(Maiden Speech) My Lords, I thank the noble Lord, Lord Turnberg, for tabling this debate, in which it is a great honour as a Member of this House to make my maiden speech.
My career started in 1973 as a nursing student in close proximity to this House at Westminster hospital where, on a more personal note, I was fortunate to meet my husband, a surgeon. I thank him for his support and encouragement in embracing my appointment to this House. Although I do not mean to be controversial today, I can assure your Lordships that this is difficult for me, having extensively argued the merits of investment in nursing versus medicine, surgery versus mental health, and acute care versus community care throughout the 40 years’ experience I have as a nurse and regular practice with a surgeon at home. In turn, this led me to a deputy vice chancellor role at Plymouth University, with responsibility for student affairs, including a range of health programmes. I have more recently been involved in chairing academy schools, working as a non-executive director in the NHS and the Aster Housing Group. I also undertake charitable work in drug treatment centres and in the care of older people.
I thank noble Lords on all sides of the House for the warm welcome that has been extended to me since my arrival and all the staff of the House for the assistance they have given me. I also thank my two supporters—my noble friend Lady Emerton and the noble Lord, Lord Kestenbaum—and my mentor, my noble friend Lord Patel, who tells me that he is watching this from India.
The vision for the NHS is for a modern, efficient and sustainable NHS where care and compassion matter. It has been argued that an integrated approach could both improve the quality of care for patients and improve productivity. Numerous studies have shown that an increase in the number of registered nurses in hospital and community settings is associated with clear benefits for patient mortality rates and other key metrics. Patient outcomes are enhanced if care is co-ordinated and, where necessary, delivered by registered nurses. If hospital admissions are to be reduced, rapid assessment in patients’ own homes from a range of healthcare professionals is vital. Yet are we doing enough to ensure that we are training sufficient numbers of healthcare professionals to achieve and sustain integrated care as outlined in our strategy?
In the early 1980s, as a “nursing officer for change”, I worked in a large mental hospital where over 1,000 beds were closed and replaced with community-based services. The key to the largely successful project was that all clinical staff were provided with further education and development to prepare them for the changes in their role. Community care is now the norm for those who have mental health and learning disability challenges, and most care is successfully delivered in a range of health and social care settings. I would argue that we are not so successful in providing acute healthcare intervention in people’s own homes, as evidenced by increasing admission rates to hospital, yet other countries successfully provide more care in the community. We hardly have an ideal situation at the moment.
Key to successful community care for people with the most acute medical problems and long-term conditions is the number and kind of nurses that are available to work in a range of settings, yet we know that we have an international shortage of qualified nurses which is estimated to be at least 20,000 in the UK alone, resulting in increased agency staff costs and, perhaps more important, reduced continuity of care. Happily, the number of nursing places in universities is set to rise this year, but for the next three years we will have the lowest output of registered nurses because of previous short-term cuts. The noble Lord, Lord Willis of Knaresborough, has indicated that we need to put training at the very heart of the NHS agenda, and that lifelong learning is essential. If we want a thriving healthcare structure, we must ensure that we have a workforce that is provided by the voluntary, social enterprise and independent sectors as well as the NHS. We need to recruit, train and retain care assistants, who provide support for individuals in their homes working with registered nurses.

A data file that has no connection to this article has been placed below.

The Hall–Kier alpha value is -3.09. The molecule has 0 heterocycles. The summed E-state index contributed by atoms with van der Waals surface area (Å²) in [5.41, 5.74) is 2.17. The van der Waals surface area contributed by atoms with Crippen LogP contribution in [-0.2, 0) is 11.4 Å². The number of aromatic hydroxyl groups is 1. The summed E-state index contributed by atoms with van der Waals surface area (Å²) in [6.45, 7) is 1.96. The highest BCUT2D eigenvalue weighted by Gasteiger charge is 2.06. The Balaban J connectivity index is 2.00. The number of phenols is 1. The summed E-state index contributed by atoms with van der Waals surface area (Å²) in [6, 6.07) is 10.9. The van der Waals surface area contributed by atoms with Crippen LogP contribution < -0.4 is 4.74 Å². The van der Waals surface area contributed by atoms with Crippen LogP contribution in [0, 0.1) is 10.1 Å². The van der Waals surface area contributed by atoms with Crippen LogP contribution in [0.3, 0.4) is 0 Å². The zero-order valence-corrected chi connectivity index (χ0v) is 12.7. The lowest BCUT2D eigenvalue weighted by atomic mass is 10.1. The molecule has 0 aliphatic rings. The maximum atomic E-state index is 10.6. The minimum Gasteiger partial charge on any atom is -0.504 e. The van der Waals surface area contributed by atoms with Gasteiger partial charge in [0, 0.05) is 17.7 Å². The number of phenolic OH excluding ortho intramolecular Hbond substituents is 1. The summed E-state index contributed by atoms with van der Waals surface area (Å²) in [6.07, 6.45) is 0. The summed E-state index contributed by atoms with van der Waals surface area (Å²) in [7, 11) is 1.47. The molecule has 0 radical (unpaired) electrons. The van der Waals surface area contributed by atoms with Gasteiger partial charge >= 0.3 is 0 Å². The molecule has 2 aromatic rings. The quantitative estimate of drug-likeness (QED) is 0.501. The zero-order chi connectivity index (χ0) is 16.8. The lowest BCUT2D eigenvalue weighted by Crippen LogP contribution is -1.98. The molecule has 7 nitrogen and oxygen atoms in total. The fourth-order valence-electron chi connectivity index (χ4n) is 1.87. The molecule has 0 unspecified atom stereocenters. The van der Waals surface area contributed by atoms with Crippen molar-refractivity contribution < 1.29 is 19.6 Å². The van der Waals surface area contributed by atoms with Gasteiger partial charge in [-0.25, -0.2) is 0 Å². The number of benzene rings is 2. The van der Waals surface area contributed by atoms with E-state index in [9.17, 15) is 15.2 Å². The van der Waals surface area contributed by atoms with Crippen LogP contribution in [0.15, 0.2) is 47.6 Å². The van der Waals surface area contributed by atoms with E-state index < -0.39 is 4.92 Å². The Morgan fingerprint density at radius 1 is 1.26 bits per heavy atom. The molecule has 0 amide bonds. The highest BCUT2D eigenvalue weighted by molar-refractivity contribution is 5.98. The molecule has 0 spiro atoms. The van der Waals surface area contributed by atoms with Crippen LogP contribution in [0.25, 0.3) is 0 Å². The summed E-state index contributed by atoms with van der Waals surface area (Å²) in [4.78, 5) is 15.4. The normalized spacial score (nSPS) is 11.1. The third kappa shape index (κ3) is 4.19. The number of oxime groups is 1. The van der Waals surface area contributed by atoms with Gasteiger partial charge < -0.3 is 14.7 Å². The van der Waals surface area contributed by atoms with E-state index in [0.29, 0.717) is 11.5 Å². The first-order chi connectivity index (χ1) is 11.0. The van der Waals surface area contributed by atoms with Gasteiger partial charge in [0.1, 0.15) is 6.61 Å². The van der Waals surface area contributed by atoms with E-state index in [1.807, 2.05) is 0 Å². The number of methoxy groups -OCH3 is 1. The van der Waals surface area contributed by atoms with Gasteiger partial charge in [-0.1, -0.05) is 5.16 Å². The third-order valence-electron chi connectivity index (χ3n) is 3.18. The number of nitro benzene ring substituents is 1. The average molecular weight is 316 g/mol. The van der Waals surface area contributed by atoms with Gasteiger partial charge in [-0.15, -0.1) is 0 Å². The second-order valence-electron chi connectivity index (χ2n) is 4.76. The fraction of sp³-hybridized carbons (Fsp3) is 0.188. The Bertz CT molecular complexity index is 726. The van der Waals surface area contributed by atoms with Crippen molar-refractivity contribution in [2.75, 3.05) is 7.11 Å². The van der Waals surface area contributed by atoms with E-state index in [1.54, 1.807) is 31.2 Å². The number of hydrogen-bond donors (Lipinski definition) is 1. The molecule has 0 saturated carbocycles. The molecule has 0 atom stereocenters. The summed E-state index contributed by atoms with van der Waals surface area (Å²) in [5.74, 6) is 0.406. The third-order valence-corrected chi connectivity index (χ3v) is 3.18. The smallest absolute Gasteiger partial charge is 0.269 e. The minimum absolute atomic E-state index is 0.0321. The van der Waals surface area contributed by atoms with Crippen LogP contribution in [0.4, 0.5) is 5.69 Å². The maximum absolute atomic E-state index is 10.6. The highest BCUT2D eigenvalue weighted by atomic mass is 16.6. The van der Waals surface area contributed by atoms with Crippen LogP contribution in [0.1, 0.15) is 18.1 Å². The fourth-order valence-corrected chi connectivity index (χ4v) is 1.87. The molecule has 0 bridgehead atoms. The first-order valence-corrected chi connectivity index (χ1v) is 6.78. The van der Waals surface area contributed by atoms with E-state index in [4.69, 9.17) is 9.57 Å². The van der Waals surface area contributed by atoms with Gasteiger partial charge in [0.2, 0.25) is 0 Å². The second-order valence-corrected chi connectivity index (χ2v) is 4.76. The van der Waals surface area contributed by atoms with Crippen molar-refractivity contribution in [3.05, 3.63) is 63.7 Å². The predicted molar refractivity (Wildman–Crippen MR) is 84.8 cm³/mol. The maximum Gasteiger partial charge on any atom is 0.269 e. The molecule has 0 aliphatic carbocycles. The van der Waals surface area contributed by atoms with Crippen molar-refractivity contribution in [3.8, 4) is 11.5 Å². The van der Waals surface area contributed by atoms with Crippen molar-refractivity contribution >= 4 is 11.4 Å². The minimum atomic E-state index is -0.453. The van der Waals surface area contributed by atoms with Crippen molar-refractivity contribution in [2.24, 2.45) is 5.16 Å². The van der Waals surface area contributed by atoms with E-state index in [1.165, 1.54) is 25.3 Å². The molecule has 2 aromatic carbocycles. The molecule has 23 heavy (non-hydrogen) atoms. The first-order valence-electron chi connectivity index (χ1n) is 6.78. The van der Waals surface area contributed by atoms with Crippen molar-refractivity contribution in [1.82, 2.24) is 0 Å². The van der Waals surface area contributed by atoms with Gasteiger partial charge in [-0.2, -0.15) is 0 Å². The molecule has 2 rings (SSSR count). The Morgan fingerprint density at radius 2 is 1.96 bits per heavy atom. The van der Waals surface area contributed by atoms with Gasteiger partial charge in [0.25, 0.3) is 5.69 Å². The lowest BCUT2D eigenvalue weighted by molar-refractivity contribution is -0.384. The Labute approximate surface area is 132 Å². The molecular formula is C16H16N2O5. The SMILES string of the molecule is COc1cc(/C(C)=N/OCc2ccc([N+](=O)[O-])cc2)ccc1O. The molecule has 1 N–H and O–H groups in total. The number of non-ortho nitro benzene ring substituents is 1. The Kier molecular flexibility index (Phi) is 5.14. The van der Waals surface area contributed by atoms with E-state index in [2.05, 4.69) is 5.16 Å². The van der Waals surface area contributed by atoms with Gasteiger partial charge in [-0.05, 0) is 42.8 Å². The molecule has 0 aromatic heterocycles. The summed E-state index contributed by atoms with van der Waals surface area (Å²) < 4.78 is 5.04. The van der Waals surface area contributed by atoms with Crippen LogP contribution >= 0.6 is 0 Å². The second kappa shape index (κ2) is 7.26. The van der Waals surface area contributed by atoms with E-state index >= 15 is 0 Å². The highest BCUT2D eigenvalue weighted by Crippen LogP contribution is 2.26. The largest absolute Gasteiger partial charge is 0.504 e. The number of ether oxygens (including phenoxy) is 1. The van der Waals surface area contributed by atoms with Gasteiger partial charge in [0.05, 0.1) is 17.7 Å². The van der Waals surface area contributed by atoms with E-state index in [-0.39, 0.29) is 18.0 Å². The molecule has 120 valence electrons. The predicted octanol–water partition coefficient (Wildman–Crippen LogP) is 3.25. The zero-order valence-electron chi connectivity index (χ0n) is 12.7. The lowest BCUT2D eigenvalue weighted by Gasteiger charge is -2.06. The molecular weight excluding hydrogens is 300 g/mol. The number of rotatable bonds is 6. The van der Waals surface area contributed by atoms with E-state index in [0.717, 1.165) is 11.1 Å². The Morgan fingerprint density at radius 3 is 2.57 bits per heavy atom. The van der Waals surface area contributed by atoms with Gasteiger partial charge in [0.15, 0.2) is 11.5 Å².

In a recent letter to the Times, the noble Lord, Lord Hunt of Kings Heath, concluded that the NHS is currently remarkably robust considering the level of investment. I agree, yet as others have said today, funding remains relatively stable in real terms and the only way to resource the future is to redesign our service to meet future challenges. Nursing is pivotal to this. In the current situation, the role and complexity of nursing is poorly understood, especially the role of the registered nurse with a degree. I can assure noble Lords that degree-level nurses are not too posh to wash, but can do so only if they have enough time to do it with care and compassion, as well as overseeing others who can deliver care well. The Guardian recently suggested that NHS leadership is ailing, but pointed to the Florence Nightingale leadership scholarships as an area of good practice. We must provide more opportunities for leadership development to ensure a supply of competent leaders who are able to respond to changing demand and lead the redesign of services for a sustainable NHS.
I have argued that registered nurses are pivotal to greater NHS productivity. This will require valuing and investing in the profession not only in terms of education and opportunity but by demonstrating for tomorrow’s care workers kindness and compassion in employment terms, so that this, in turn, is reflected in the care they give not only to us in this House but to society at large in the four countries of the United Kingdom.